Same-same Chevy-sourced monotony.
There is nothing wrong—and much that is admirable—about the LS series of V-8s that powered “Pontiacs” like the latter-day GTO/Holden Monaro. These V-8s are perhaps—indeed, are arguably—the finest pushrod V-8 engines ever designed, delivering stupendous power and not-bad fuel economy while complying with all the latest government emissions ukase and doing it without elaborate technology or expense. It’s not surprising they won out.
But, in the end, they are not Pontiac V-8s and—if I may presume to speak for at least a majority of my fellow Pontiac people—we’re not interested in non-Pontiac stuff. We don’t own ’em, don’t work on, don’t care how they work—nor that they may work better than a Pontiac V-8.
Ergo, we’re not interested in tech articles or even feature articles about ‘em. Same goes for the cars themselves.
That meant—High Performance Pontiac-wise—half the magazine was of no use to us, and of little interest. Speaking just for me, I’d flip past every article that wasn’t about a real GTO (1964-’74) or Firebird (1967-’81) or even a Fiero.
I can find articles about LT-1 and LS3 build-ups in pretty much any issue of Car Craft or Hot Rod. But that’s exactly whey I bought HPP instead.
It’s not that the corporate/Chevy-powered stuff is bad. It’s not—and it would be idiotic to argue otherwise. What I’m getting at here is preference—which is subjective. Some guys prefer blondes. It doesn’t mean there’s anything wrong with brunettes—or redheads.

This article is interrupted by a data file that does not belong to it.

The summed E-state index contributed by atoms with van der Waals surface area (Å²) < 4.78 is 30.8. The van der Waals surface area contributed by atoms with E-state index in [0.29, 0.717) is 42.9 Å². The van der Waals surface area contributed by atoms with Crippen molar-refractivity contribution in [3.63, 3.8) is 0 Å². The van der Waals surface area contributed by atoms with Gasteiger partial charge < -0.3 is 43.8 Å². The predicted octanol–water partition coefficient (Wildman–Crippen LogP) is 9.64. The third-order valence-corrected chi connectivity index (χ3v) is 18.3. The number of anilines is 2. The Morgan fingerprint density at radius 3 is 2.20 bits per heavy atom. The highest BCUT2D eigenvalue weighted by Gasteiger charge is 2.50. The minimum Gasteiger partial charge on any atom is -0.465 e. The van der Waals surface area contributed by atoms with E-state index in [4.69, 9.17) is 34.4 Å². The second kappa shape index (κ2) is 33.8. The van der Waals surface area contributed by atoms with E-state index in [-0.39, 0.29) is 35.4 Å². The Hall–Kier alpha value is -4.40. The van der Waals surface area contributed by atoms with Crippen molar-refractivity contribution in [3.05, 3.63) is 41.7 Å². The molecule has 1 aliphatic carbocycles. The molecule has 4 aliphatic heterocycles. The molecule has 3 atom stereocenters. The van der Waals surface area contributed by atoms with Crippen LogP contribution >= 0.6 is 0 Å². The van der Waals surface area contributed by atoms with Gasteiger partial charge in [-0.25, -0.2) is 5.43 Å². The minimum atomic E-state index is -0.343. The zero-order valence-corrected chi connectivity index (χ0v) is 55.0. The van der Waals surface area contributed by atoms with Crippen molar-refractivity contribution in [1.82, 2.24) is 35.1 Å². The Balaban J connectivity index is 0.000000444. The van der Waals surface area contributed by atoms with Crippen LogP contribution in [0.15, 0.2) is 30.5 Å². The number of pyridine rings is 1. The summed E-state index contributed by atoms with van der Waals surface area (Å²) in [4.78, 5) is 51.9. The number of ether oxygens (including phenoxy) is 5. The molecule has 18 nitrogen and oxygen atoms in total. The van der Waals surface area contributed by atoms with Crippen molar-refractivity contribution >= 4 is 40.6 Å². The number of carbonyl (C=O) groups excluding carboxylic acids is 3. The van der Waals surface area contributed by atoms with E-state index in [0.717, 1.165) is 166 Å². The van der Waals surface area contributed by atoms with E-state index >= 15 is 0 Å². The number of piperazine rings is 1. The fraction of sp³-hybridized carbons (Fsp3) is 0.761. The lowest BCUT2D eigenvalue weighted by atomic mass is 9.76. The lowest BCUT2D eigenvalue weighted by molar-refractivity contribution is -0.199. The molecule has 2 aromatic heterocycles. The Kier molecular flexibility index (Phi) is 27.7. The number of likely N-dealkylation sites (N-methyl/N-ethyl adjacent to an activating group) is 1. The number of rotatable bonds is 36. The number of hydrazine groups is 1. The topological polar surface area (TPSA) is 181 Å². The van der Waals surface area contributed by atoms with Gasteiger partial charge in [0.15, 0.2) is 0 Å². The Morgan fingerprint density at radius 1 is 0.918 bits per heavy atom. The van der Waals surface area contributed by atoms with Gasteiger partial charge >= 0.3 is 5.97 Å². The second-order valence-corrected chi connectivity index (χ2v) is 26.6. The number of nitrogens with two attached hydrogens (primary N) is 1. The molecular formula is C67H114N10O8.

What I rail against is the ascendance of sameness—everywhere.
Come to think of it, what made me a Pontiac guy is probably—at root—the heterogeneity of Pontiac itself… well, when it was still itself. My ’76 Trans-Am has a very different personality than a ’76 Camaro (no Z28s that year) even though they’re cousins and rolled of the same assembly lines in Van Nuys, CA and Norwood, Ohio. I liked that my Pontiac did not have a Chevy engine under its hood.
Again—not that there’s anything wrong with Chevy engines.
I just happen to prefer Pontiacs.
In a weird way, HPP was killed by the same thing that killed Pontiac itself: Too much non-Pontiac stuff on the menu. It’s probably no longer financially feasible to produce a dedicated Pontiacs-only magazine as a mass-market publication, because the mass market is no longer there. It’s growing a pot belly—and gray hairs—and yelling at the kids to get the hell off the grass.
What was it OJ said?
It’s just too damned bad that it has to.
Notice to Readers: The American Spectator and Spectator World are marks used by independent publishing companies that are not affiliated in any way. If you are looking for The Spectator World please click on the following link: https://thespectator.com/world.